AUSTIN, Texas — Students are taking a look at how much they will pay in tuition for next year and where they will live next.
They are asking if they can afford it and are looking at the impact of a Trump administration that is making tuition increases far more expensive than they were before.
Students are taking it on the chin.
There are already hundreds of thousands of students who are at risk of having their eligibility cut off by the Trump administration, according to a new report from the National Association of Student Financial Aid Administrators.
In the past few months, the Obama administration announced it was ending the cost-of-living adjustments, or COAs, that had been used to help students pay for tuition at public colleges and universities, and reducing the federal Pell Grant, the federal scholarship for low-income students.
That meant most students who earned enough to cover the cost of attendance, or FAFSA, in 2016 and 2017 would no longer qualify for federal aid.
But the Trump-era administration reversed that change, cutting the COA reduction for students earning less than $100,000 from $0 to $5,000.
Those cuts were to be phased in over the next two years, but the cuts will go into effect for students who earn more than $200,000, the amount students are paying in federal aid now.
For students who have been able to cover FAFSCS, they will see their eligibility for aid reduced by more than half from $6,700 to $4,400, and their loan interest rates will increase by almost a third from 6.75% to 13.75%.
For students whose eligibility is still intact, the reduction in COAs will not affect them, but for students whose COA is cut off, they could see their loan payments reduced by another quarter, and interest rates increased by another third.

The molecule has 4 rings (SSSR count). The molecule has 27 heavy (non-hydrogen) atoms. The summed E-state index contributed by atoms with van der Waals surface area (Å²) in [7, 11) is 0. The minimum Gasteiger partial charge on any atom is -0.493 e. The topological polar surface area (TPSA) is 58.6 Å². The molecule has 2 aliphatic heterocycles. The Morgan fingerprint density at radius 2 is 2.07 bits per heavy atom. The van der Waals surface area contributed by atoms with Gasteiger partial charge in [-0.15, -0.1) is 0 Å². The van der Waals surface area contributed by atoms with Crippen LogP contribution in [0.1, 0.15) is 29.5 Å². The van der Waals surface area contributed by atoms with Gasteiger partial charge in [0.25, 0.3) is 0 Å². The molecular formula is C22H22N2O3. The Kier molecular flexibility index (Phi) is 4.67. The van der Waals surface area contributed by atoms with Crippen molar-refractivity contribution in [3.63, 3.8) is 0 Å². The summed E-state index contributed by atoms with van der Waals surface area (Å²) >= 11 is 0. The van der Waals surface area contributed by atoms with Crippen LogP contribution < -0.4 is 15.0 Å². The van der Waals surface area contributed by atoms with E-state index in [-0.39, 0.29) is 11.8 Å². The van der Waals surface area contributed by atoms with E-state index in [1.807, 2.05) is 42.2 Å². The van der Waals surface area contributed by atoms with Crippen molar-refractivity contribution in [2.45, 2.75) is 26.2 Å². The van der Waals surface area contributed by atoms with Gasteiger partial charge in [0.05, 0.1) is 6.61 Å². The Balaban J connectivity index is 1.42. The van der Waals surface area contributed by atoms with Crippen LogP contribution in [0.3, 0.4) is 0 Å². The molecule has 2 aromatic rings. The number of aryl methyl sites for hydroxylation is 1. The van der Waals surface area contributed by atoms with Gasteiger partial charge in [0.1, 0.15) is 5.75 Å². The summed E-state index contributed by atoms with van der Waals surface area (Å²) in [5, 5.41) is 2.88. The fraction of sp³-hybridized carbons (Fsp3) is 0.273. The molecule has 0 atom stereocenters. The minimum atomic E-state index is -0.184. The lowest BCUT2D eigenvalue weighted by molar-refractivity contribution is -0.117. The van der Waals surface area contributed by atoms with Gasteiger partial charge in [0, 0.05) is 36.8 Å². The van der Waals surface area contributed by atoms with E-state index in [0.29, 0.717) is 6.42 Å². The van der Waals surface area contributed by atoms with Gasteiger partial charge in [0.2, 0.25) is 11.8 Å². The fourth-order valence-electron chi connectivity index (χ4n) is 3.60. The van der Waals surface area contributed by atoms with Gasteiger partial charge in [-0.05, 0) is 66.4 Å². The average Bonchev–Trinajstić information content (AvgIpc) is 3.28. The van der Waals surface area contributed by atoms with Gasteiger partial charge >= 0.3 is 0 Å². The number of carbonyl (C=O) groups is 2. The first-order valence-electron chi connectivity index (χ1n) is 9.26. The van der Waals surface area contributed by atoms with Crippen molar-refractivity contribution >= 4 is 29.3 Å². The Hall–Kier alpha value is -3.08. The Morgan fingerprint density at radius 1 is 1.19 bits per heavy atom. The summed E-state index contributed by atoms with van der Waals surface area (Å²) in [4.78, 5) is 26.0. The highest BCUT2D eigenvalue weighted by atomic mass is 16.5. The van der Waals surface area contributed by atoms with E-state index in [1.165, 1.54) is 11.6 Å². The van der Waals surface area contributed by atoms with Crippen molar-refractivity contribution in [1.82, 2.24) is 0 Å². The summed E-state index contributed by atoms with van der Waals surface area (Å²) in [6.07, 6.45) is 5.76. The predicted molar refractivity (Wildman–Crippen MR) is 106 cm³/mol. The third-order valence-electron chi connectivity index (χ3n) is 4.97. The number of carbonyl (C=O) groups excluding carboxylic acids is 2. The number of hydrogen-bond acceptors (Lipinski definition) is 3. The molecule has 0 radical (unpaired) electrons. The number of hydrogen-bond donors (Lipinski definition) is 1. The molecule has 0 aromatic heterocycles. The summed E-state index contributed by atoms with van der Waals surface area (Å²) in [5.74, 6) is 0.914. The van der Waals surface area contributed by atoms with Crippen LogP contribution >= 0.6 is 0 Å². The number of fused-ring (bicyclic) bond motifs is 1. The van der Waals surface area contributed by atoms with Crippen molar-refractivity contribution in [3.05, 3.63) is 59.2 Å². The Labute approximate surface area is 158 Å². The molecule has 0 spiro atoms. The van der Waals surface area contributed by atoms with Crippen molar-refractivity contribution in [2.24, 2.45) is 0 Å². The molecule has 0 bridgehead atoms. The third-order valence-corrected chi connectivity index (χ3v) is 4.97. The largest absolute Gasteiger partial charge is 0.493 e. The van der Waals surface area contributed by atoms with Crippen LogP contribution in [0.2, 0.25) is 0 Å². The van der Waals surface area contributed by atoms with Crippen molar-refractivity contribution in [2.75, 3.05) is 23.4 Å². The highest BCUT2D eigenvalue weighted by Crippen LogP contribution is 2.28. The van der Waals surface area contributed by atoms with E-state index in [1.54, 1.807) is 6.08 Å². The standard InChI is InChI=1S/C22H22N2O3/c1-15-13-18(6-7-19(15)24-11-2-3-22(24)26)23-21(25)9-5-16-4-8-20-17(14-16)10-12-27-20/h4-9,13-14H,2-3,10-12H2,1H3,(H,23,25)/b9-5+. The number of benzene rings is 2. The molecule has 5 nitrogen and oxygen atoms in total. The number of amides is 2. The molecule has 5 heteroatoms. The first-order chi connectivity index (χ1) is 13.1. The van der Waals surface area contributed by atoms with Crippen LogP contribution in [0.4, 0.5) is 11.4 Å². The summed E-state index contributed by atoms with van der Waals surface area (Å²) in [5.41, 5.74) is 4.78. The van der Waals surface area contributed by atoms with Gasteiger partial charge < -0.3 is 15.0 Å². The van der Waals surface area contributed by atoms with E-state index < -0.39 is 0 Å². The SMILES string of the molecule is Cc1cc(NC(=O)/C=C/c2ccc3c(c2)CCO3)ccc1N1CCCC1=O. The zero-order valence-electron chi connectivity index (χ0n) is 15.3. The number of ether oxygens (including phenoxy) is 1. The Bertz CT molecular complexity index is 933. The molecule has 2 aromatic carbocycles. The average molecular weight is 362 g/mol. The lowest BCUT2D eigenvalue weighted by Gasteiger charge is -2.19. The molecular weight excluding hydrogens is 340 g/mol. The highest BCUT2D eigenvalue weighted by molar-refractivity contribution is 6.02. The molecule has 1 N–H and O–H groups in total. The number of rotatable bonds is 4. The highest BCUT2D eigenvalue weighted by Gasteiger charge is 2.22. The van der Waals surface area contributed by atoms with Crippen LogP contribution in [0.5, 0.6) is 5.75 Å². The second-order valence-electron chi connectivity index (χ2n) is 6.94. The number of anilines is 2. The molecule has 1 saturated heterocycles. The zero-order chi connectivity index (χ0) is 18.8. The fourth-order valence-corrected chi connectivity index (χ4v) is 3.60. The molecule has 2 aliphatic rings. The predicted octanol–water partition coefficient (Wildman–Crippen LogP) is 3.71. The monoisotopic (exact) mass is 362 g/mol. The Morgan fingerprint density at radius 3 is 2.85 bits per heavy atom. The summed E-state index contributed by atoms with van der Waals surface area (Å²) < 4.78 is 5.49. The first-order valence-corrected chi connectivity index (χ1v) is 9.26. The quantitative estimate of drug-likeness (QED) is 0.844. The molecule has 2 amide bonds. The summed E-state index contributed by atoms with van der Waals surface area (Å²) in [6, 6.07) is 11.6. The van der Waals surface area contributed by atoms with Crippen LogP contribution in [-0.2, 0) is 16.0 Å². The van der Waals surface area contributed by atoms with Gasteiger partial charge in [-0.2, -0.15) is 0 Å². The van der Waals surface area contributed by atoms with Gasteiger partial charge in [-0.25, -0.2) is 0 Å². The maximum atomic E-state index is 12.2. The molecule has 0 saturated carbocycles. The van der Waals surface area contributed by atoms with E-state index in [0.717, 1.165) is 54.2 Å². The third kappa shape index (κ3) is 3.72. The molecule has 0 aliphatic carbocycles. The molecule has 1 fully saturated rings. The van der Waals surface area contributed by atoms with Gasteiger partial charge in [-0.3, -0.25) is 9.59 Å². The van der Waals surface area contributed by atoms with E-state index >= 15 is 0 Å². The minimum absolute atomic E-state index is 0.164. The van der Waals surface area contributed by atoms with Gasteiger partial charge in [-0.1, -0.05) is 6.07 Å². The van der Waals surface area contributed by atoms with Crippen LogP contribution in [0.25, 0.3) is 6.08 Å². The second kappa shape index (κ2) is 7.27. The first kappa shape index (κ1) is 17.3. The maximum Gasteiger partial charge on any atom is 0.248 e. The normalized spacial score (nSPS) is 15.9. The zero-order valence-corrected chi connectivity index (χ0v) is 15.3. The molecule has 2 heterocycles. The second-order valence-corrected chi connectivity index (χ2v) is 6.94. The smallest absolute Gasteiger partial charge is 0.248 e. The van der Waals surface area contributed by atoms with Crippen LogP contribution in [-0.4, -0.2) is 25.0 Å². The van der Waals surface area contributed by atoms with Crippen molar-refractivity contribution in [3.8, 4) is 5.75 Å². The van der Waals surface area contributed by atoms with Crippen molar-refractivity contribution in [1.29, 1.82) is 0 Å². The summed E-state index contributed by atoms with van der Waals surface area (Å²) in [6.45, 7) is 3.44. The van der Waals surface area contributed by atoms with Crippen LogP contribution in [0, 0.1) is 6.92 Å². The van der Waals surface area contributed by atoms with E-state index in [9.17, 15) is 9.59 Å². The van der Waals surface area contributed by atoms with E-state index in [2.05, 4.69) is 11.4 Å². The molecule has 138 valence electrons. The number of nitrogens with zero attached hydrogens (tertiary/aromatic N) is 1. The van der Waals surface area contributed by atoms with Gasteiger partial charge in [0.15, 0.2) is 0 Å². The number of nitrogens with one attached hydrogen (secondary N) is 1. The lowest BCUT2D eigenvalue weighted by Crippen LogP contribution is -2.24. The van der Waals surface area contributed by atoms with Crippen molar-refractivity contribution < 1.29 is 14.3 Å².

For many students, that will mean the difference between going to school and paying for rent, food and other expenses, and they might even end up having to give up a part-time job.
And that is why many students are taking their tuition hikes as a direct consequence of the Trump cuts.
“I don’t think I am going to be able to go out of my house without food and housing,” said Lauren Gavins, a senior at the University of Texas at Austin.
“The only way that I am getting out of the house is if I am not in school,” said Gavans, who is enrolled in the program.
She added that students will be unable to afford living on campus unless they are going to college, and even then, she might have to look elsewhere.
“There’s so much uncertainty, and I’m very concerned,” said her friend, Lyle Bostrom, who also is enrolled at UT Austin.
In fact, many students say that they are concerned about their own futures.
“The fear is that we’re going to leave Texas,” said Maitlin Dohme, a junior at the College of William and Mary who is also enrolled at the university.
Dohme said that many students fear that they will lose their scholarships if they don’t go to college.
That fear is compounded by the fact that the Trump Administration has not provided any details on when it plans to reinstate the COAs.
The report also found that students have been reporting tuition hikes and other financial hardships because they have not been able or willing to apply for financial aid, despite the fact they qualify for the help.
The reports are only the tip of the iceberg.
In many cases, students say they are not even eligible for federal financial aid because their parents or other family members have been unable to make payments.